various artists, |
Practically Every Day
(Wexford Arts Centre, 2002)
Practically Every Day is the end product of a project that has been taking place at the Wexford Arts Centre for some years now. Each December they organise a songwriter's workshop series. Over a long weekend the aspiring singer-songwriters get an opportunity to work with established writers to hone their skills.
In this third year, they decided to produce a CD that showcases their talent. As with any CD featuring a variety of artists, especially some who are new to the studio, there is variation in content and performance. In 17 tracks I must say the majority are excellent pieces both in writing and performance.
I'll admit up front the CD was produced in my own hometown, for which these musicians ran the risk of a harsher review. As the saying here goes, "we knew them when they didn't have an arse in their pants." (It's called begrudgery.)
Kelvin Busher's "Fire" is a piece of music that could have come from a Nashville studio. Although, like most young performers, his early influences were Nirvana and Pearl Jam, he now prefers folk and bluegrass. This is a very mature and well-constructed story-song that could well become a big earner if he got the airplay.
"Easy Chair" opens with a lovely piece of fiddle playing. It is a track by Donegal-born James McIntyre, who says he wrote his first song at age 14. He plays regularly with the magnificently named group Never Pat a Porcupine. Katie Daly's "Where Did You Go" is a haunting piece very well performed.
The track "Toadstool" is performed and written by Justin Cullen. His backing instruments are listed as guitar, pots and pans, lonely violin and the Avondale Clappers. The lyrics are excellent and well constructed.
Tracy Cahill performs a track called "Experience." This 20-year-old shows great potential based on this single self-penned song. I heard her some years ago perform a lovely version of "Bantry Girl's Lament" but this is a much more blues-influenced number that is delivered with a passion rarely emoted in so young a performer. This girl obviously has a determination to put her heart and soul into her music.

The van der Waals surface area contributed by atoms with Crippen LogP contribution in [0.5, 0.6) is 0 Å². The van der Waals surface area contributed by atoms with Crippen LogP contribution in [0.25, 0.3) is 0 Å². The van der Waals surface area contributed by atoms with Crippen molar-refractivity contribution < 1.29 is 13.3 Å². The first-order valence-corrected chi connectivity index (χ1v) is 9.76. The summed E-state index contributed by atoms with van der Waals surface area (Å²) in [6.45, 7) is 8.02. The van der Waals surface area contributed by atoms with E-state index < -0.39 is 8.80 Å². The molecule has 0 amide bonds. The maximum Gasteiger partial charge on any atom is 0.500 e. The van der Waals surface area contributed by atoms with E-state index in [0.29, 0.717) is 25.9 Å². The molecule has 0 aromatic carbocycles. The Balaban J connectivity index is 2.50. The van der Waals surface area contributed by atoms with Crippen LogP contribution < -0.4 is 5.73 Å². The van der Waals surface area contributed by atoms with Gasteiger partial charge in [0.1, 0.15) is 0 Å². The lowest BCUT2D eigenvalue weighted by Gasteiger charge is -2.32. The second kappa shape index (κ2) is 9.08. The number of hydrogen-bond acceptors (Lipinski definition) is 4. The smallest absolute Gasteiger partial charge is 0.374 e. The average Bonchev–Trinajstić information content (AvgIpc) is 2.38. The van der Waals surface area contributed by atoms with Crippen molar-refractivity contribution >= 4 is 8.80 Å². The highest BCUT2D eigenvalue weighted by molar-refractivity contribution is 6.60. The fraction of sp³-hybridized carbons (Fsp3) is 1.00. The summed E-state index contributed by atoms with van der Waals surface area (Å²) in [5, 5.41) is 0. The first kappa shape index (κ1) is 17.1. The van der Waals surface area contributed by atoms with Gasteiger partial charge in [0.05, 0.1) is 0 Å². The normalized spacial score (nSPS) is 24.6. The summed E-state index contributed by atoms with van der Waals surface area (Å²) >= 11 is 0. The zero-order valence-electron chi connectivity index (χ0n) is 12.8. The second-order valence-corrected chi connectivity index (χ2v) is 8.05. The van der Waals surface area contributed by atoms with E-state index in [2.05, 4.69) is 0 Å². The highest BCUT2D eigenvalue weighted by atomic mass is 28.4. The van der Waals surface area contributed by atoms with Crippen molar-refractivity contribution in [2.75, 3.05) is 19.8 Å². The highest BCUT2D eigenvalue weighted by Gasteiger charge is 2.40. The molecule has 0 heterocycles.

Niall Toner is one of the more experienced singer-songwriters on the CD and his maturity shows through. His track "I'd Rather Be a Rolling Stone" is another piece that could well have originated in Tennessee rather than southeast Ireland. Given a decent airing this is another potential hit for either Toner or any artist taking it on.
Clive Barnes is another polished performer. He has released two CDs of his own work (Shine in 1999 and Welcome to Farewell in 2001) and has toured with Bert Jansch and the Blind Boys of Alabama. His experience shows through on "Drowning a River," which features just his vocals and guitar.
This is a wonderful showcase of the talented writers and performers involved. It would be an excellent purchase for anyone interested in good new music, anyone wondering what sort of songs and performers can come out of a small Irish town or any performers looking for fresh material to record.